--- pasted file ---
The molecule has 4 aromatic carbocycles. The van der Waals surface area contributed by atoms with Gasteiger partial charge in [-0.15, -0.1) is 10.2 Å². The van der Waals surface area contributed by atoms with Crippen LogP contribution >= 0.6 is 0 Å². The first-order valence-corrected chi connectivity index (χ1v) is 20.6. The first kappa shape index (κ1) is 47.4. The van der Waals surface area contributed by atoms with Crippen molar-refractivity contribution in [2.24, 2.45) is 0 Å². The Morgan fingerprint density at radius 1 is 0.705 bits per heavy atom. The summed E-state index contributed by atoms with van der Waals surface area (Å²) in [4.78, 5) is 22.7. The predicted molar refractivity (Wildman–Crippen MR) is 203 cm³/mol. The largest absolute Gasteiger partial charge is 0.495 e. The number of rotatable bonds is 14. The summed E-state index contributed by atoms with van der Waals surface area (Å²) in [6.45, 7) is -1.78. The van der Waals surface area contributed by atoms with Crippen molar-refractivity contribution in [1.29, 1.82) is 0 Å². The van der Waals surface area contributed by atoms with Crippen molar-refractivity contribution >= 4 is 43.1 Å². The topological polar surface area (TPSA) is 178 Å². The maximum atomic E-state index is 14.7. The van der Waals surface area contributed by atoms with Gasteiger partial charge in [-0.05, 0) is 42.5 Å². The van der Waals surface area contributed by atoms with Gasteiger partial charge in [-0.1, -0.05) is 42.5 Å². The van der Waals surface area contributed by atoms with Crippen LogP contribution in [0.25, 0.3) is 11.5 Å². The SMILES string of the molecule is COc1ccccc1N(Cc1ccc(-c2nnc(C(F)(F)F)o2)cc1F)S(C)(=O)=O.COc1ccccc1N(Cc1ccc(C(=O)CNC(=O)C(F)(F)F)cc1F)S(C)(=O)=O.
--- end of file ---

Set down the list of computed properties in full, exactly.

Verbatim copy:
The molecule has 4 aromatic carbocycles. The van der Waals surface area contributed by atoms with Gasteiger partial charge in [-0.15, -0.1) is 10.2 Å². The van der Waals surface area contributed by atoms with Crippen LogP contribution >= 0.6 is 0 Å². The first-order valence-corrected chi connectivity index (χ1v) is 20.6. The first kappa shape index (κ1) is 47.4. The van der Waals surface area contributed by atoms with Crippen molar-refractivity contribution in [2.24, 2.45) is 0 Å². The Morgan fingerprint density at radius 1 is 0.705 bits per heavy atom. The summed E-state index contributed by atoms with van der Waals surface area (Å²) in [4.78, 5) is 22.7. The predicted molar refractivity (Wildman–Crippen MR) is 203 cm³/mol. The largest absolute Gasteiger partial charge is 0.495 e. The number of rotatable bonds is 14. The summed E-state index contributed by atoms with van der Waals surface area (Å²) in [6.45, 7) is -1.78. The van der Waals surface area contributed by atoms with Crippen molar-refractivity contribution in [1.29, 1.82) is 0 Å². The van der Waals surface area contributed by atoms with Crippen molar-refractivity contribution >= 4 is 43.1 Å². The topological polar surface area (TPSA) is 178 Å². The maximum atomic E-state index is 14.7. The van der Waals surface area contributed by atoms with Gasteiger partial charge in [-0.05, 0) is 42.5 Å². The van der Waals surface area contributed by atoms with Gasteiger partial charge in [-0.1, -0.05) is 42.5 Å². The van der Waals surface area contributed by atoms with Crippen LogP contribution in [0.25, 0.3) is 11.5 Å². The SMILES string of the molecule is COc1ccccc1N(Cc1ccc(-c2nnc(C(F)(F)F)o2)cc1F)S(C)(=O)=O.COc1ccccc1N(Cc1ccc(C(=O)CNC(=O)C(F)(F)F)cc1F)S(C)(=O)=O.